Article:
The safety and efficacy of glaucoma medication in the pediatric population.
ABSTRACT Topical glaucoma medications are widely used for childhood glaucoma, although little is known concerning the use of the newer glaucoma medications in this population. The majority of the references cited were extracted from PubMed. A literature review of all English language reports related to glaucoma medication in the pediatric population since 1980 was performed. Medical therapy of pediatric glaucoma contains four groups of drugs: beta-blockers (timolol and betaxolol), carbonic anhydrase inhibitors (dorzolamide), alpha2-agonists (brimonidine), and prostaglandin analogs (latanoprost). Timolol is the first choice in pediatric glaucoma. In cases with insufficient reduction of the intraocular pressure (IOP), the combination of timolol once a day and dorzolamide twice a day brings about a good control of the IOP. Both medications are effective and well tolerated. The alpha2-agonists have more and potentially serious adverse effects in children and are contraindicated for children younger than 2 years of age. Latanoprost tends to be less effective in lowering IOP in children than in adults. However, no studies are reported where latanoprost is used in monotherapy. Additional study may further delineate this drug's role in treating pediatric glaucoma. The safety profile of latanoprost in children appears excellent.
SourceAvailable from: Malgorzata Kretowska[Show abstract] [Hide abstract]
ABSTRACT: Purpose. To evaluate the endothelial cell density (ECD) and central corneal thickness (CCT) in adolescents with juvenile open-angle glaucoma (JOAG) and ocular hypertension (OH) and to investigate the influence of topical antiglaucoma medications on ECD and CCT in adolescents with JOAG. Methods. ECD and CCT were investigated in 66 eyes of 33 adolescents with JOAG. Depending on the topical treatment the eyes were classified into 4 groups: (1) topical carbonic anhydrase inhibitor, (2) prostaglandin analogs, (3) beta-blocker, and (4) CAI-beta-blocker combination. ECD and CCT were also checked in 24 adolescents with OH and in control group (33 persons). Results. ECD was significantly lower in eyes with JOAG (2639.5 cells/mm(2)) compared with ECD in eyes with OH (2924.5 cells/mm(2)) and in control group (2955.5 cells/mm(2)). CCT was 0.554 mm in eyes with JOAG, 0.55 mm in eyes with OH, and 0.544 mm in control group. ECD in patients with JOAG was 2730 cells/mm(2) (1 group), 2773.5 cells/mm(2) (2 group), 2539.5 cells/mm(2) (3 group), and 2551 cells/mm(2) (4 group). CCT was 0.556 mm in 1 group, 0.558 mm in 2 group, 0.532 mm in 3 group, and 0.544 mm in 4 group. Conclusions. Our findings indicate that JOAG and OH did not affect CCT, but JOAG has influence on ECD in adolescents. There were no significant differences between ECD and CCT of eyes treated with different kinds of antiglaucoma medications.Journal of Ophthalmology 01/2015; 2015:895428. DOI:10.1155/2015/895428 · 1.94 Impact Factor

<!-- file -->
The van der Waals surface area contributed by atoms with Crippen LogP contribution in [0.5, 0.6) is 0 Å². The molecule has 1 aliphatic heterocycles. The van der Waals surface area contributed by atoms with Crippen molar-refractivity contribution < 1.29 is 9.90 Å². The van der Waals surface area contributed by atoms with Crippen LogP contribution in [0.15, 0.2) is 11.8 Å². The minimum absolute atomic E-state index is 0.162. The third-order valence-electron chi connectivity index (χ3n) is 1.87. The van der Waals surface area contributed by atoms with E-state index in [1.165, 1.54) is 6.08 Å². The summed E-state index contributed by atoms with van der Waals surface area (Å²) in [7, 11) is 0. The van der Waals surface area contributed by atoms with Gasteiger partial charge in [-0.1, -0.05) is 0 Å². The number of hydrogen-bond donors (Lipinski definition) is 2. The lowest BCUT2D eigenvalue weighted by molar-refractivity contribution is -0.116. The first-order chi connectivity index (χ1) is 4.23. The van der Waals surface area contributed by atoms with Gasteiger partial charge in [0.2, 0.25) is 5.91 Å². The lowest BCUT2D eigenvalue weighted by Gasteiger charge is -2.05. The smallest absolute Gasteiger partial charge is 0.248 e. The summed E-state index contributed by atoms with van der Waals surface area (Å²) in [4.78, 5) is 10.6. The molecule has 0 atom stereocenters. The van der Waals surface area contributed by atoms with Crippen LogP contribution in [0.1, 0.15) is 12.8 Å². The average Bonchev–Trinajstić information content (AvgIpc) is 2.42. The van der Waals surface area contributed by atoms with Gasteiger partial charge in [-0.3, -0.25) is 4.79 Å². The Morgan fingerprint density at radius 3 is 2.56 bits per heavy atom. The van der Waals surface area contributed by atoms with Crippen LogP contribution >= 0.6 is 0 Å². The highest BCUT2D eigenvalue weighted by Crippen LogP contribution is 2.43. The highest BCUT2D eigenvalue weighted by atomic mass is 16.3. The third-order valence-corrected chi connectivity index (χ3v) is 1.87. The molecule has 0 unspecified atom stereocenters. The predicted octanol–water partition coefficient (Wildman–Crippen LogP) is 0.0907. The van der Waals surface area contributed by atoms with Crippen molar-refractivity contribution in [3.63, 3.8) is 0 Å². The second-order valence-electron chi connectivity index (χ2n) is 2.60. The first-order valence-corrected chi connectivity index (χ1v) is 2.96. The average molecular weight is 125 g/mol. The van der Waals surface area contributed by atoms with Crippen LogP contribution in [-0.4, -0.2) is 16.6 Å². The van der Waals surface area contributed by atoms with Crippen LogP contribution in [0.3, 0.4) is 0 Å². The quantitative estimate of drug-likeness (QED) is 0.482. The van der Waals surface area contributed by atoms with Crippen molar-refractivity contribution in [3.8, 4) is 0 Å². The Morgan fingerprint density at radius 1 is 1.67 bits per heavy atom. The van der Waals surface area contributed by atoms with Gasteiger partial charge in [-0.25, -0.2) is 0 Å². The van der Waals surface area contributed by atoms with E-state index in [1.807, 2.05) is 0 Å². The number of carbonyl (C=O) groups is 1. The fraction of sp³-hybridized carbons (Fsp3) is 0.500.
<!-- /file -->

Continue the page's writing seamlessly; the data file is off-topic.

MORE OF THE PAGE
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ABSTRACT: Topical ocular medications have been widely prescribed and successfully used in children for the management of different ophthalmic disorders. We present 2 infants admitted to our pediatric intensive care unit who developed altered state of consciousness, hypotonia, hypothermia, bradycardia, and apnea after instillation of ophthalmic drops. The second infant also had hypotension and broncho-obstruction. Few days before admission, both infants were diagnosed with congenital glaucoma, and topical antiglaucoma treatment was initiated. Ophthalmic drops with brimonidine and brinzolamide were prescribed to both patients, whereas the second infant also received topical timolol. After elimination of other possible causes, the diagnosis of intoxication with topical antiglaucoma medications was established. After discontinuation of eye drops and vigorous symptomatic treatment, both infants recovered without sequels. Topically applied ophthalmic drops may cause life-threatening systemic adverse effects in infants, such as central nervous system depression and cardiogenic shock. Moreover, these 2 patients illustrate the importance of careful evaluation of all topical medications and their consideration as possible causes of the derangements in critically ill infants.Pediatric emergency care 11/2013; 29(11):1207-9. DOI:10.1097/PEC.0b013e3182aa1384 · 0.92 Impact Factor
Acta ophthalmologica 12/2012; 90(s251). DOI:10.1111/j.1755-3768.2012.02415.x · 2.51 Impact Factor